High-Risk Drinking

What are the health effects of high-risk drinking?

According to the JH:

“High-risk drinking can have short-term and long-term effects on your health. Short-term effects can include poor sleep, headaches, dehydration and changes in mood. Long-term effects can include alcohol dependence, depression, weight gain and increased risk of some cancers (e.g. breast cancer)”.11

Health Care Provider

What if I would like to drink, drink less or stop drinking?

If you would like to drink,  drink less or stop drinking, it may be in your best interest to choose to talk to your health care provider about this.

In Alcohol: Weighing Risks and Potential Benefit – Deciding About Drinking the Mayo Clinic note:

“Drinking moderately if you’re otherwise healthy may be a risk you’re willing to take. But heavy drinking carries a much higher risk even for those without other health concerns. Be sure to ask your healthcare professional about what’s right for your health and safety”.12

The JH explain:

“If you or someone you know needs alcohol support, talk to your doctor. They will give you information and may recommend counselling, treatment and support programs”.13

Health Topics A-Z

Where may I find Health Topics A-Z related to Alcohol and Menopause?

In Health Topics A-Z you may find:

Links

Where may I find Links related to Alcohol and Menopause?

Your Country may have Links similar to:

Sources

Where may I find the Sources quoted?

You may find the Sources quoted at:

Sources

  1. Looking After Yourself: Alcohol. Last Updated: 19 January 2024 | Last Reviewed: 19 August 2022. Jean Hailes for Women’s Health https://www.jeanhailes.org.au/health-a-z/menopause/looking-after-yourself#alcohol Accessed: 04 July 2024
  2. Alcohol Use: Weighing Risks and Benefits. 21 June 2024. Mayo Clinic https://www.mayoclinic.org/healthy-lifestyle/nutrition-and-healthy-eating/in-depth/alcohol/art-20044551 Accessed: 04 July 2024
  3. Looking After Yourself: Alcohol. Last Updated: 19 January 2024 | Last Reviewed: 19 August 2022. Jean Hailes for Women’s Health https://www.jeanhailes.org.au/health-a-z/menopause/looking-after-yourself#alcohol Accessed: 04 July 2024
  4. Alcohol and Cancer: Alcohol and Cancer. Last Reviewed: 27 January 2022. Drinkaware.co.uk https://www.drinkaware.co.uk/check-the-facts/health-effects-of-alcohol/effects-on-the-body/alcohol-and-cancer Accessed: 04 July 2024
  5. Alcohol: What Is High-Risk Drinking? Health Effects of High-Risk Drinking. Last Updated: 12 February 2024 | Last Reviewed: 23 January 2024. Jean Hailes for Women’s Health https://jeanhailes.org.au/health-a-z/healthy-living/alcohol Accessed: 04 July 2024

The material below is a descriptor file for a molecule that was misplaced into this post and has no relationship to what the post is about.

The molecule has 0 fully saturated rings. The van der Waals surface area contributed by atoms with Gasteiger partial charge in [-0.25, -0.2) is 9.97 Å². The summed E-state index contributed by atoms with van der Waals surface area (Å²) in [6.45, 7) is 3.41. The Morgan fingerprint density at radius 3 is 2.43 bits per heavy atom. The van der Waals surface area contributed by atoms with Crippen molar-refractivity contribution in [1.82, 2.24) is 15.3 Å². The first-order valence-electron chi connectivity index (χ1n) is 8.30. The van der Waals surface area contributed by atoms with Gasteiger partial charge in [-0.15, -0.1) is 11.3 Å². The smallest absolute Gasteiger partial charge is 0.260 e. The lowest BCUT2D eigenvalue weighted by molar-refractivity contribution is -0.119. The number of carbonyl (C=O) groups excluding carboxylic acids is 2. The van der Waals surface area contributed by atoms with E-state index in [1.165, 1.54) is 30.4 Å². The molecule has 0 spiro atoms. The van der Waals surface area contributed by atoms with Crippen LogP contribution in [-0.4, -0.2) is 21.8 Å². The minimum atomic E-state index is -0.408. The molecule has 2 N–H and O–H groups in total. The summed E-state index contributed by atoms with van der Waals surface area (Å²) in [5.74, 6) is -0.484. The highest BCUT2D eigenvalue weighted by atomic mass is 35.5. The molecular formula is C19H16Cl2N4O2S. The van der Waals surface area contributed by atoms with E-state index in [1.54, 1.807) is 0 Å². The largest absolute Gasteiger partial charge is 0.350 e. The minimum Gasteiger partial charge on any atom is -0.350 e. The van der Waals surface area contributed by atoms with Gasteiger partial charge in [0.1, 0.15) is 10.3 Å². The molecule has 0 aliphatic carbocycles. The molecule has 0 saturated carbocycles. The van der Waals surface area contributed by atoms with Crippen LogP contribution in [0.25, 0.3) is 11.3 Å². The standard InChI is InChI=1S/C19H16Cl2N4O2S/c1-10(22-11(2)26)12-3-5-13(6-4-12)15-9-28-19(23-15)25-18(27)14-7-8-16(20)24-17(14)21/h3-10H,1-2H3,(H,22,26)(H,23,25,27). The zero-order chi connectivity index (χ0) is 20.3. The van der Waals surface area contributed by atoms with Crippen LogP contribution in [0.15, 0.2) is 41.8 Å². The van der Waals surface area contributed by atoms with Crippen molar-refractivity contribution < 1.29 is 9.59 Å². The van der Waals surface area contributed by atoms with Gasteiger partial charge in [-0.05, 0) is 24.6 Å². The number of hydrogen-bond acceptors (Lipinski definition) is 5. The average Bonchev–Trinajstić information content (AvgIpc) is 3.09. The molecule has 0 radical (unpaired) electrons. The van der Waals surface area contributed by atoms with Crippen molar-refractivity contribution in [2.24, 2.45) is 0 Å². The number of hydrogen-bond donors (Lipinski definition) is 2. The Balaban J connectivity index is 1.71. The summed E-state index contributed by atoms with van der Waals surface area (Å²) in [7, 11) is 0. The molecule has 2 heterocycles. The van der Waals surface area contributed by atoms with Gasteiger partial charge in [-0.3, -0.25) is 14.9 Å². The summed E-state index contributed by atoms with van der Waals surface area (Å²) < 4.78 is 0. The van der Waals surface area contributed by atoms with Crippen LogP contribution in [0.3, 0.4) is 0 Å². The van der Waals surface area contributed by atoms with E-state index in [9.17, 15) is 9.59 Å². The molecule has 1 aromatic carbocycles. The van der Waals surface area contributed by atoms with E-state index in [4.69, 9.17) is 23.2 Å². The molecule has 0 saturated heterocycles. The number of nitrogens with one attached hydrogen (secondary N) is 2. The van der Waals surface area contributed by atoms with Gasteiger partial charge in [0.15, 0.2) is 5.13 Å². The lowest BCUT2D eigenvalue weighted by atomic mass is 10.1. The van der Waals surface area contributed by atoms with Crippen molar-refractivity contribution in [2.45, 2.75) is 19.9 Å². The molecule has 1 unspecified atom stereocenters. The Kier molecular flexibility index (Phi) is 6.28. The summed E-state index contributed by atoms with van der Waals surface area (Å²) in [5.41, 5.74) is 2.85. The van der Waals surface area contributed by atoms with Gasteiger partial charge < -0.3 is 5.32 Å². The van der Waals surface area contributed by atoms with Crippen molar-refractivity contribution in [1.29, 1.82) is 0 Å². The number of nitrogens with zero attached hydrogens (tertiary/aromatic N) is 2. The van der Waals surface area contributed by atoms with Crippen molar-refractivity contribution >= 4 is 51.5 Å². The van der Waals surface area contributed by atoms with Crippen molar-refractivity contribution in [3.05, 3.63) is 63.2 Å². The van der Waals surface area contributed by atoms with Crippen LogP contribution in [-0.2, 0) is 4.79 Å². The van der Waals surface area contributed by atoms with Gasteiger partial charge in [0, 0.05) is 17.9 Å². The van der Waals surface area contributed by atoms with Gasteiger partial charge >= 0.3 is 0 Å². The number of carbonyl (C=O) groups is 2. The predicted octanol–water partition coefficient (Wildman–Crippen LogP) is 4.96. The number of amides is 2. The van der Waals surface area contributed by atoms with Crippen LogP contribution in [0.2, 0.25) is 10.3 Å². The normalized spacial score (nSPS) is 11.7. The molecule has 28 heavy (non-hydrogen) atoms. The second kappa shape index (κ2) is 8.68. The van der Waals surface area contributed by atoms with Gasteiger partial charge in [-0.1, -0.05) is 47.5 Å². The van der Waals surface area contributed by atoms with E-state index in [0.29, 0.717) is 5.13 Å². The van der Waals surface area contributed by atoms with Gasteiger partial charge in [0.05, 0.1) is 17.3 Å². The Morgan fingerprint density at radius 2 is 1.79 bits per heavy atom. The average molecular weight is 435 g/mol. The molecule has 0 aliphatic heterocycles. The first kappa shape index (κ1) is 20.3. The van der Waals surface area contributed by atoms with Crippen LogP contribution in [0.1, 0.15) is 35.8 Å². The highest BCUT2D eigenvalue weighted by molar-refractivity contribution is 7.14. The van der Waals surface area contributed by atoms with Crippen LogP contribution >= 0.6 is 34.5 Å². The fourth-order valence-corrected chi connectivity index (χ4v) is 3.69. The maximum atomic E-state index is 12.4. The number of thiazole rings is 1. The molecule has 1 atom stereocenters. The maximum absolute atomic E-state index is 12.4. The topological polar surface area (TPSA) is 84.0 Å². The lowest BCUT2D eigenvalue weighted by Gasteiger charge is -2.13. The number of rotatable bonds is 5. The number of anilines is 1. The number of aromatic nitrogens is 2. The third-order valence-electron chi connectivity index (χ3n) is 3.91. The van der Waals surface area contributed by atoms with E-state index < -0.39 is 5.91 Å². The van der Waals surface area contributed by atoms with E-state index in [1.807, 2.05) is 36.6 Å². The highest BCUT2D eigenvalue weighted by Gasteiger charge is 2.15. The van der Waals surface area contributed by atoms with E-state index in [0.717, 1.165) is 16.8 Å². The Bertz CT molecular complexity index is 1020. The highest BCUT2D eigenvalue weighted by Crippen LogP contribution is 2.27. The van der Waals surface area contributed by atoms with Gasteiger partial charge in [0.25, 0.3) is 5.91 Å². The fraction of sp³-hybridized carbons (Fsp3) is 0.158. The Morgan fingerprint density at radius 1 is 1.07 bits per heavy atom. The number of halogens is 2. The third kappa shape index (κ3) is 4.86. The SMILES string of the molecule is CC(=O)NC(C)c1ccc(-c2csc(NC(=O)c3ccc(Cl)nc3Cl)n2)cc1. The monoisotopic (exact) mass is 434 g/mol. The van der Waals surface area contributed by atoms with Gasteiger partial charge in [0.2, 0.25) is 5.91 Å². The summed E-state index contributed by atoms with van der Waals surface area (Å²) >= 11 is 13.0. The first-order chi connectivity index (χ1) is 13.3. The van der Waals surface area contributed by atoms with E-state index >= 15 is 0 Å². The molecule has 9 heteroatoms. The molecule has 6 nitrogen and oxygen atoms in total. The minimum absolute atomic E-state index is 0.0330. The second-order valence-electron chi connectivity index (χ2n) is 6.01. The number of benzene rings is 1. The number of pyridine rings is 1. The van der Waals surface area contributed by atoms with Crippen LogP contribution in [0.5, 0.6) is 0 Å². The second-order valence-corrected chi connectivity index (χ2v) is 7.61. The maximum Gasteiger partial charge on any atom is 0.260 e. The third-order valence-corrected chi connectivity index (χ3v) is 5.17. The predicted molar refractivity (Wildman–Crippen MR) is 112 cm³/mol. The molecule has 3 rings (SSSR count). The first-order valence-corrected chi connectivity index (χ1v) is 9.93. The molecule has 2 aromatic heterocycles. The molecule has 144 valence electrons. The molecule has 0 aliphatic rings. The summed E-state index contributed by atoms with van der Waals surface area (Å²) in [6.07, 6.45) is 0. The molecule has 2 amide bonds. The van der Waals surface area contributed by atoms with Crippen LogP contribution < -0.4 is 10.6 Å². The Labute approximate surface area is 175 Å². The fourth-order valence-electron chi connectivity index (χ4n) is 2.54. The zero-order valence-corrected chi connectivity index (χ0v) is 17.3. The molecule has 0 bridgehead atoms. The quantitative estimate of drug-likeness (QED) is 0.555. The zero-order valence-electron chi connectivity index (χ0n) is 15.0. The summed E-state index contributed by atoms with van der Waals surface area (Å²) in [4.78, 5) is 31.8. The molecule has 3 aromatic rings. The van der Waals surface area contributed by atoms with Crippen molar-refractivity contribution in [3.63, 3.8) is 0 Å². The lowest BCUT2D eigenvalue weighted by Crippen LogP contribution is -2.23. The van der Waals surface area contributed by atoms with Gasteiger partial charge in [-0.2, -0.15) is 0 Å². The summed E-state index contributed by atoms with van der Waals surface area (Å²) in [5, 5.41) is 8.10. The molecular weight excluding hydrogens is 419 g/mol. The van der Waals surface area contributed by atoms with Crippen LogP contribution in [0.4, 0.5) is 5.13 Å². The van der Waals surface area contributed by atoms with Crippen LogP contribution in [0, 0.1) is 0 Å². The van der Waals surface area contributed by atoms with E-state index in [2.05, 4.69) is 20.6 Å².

6. Alcohol: What Is High-Risk Drinking? Drinking In Midlife. Last Updated: 12 February 2024 | Last Reviewed: 23 January 2024. Jean Hailes for Women’s Health https://jeanhailes.org.au/health-a-z/healthy-living/alcohol Accessed: 04 July 2024
  7. Alcohol and Cancer: Drinking and Smoking Combined Lead To A Greater Risk of Some Cancers. Last Reviewed: 27 January 2022. Drinkaware.co.uk https://www.drinkaware.co.uk/check-the-facts/health-effects-of-alcohol/effects-on-the-body/alcohol-and-cancer Accessed: 04 July 2024
  8. Osteoporosis: Symptoms & Causes – Risk Factors: Lifestyle Choices. 24 February 2024. Mayo Clinic https://www.mayoclinic.org/diseases-conditions/osteoporosis/symptoms-causes/syc-20351968 Accessed: 04 July 2024
  9. Alcohol Use: Alcohol and Your Health – Understanding Alcohol Use: Moderate Alcohol Use. 15 May 2024. Centers for Disease Control and Prevention https://www.cdc.gov/alcohol/about-alcohol-use/ Accessed: 04 July 2024
  10. UK Low Risk Drinking Guidelines: Weekly Guidelines. Last Reviewed: 30 June 2022. Drinkaware.co.uk https://www.drinkaware.co.uk/facts/information-about-alcohol/alcohol-and-the-facts/low-risk-drinking-guidelines Accessed: 04 July 2024
  11. Alcohol: What Is High Risk Drinking? Health Effects of High-Risk Drinking. Last Updated: 12 February 2024 | Last Reviewed: 23 January 2024. Jean Hailes https://jeanhailes.org.au/health-a-z/healthy-living/alcohol Accessed: 04 July 2024
  12. Alcohol: Weighing Risks and Potential Benefits – Deciding About Drinking. 21 June 2024. Mayo Clinic https://www.mayoclinic.org/healthy-lifestyle/nutrition-and-healthy-eating/in-depth/alcohol/art-20044551 Accessed: 04 July 2024
  13. Alcohol: Where To Get Help. Last Updated: 12 February 2024 | Last Reviewed: 23 January 2024. Jean Hailes for Women’s Health https://jeanhailes.org.au/health-a-z/healthy-living/alcohol Accessed: 04 July 2024
Topic Last Updated: 04 July 2024 – Topic Last Reviewed: 04 July 2024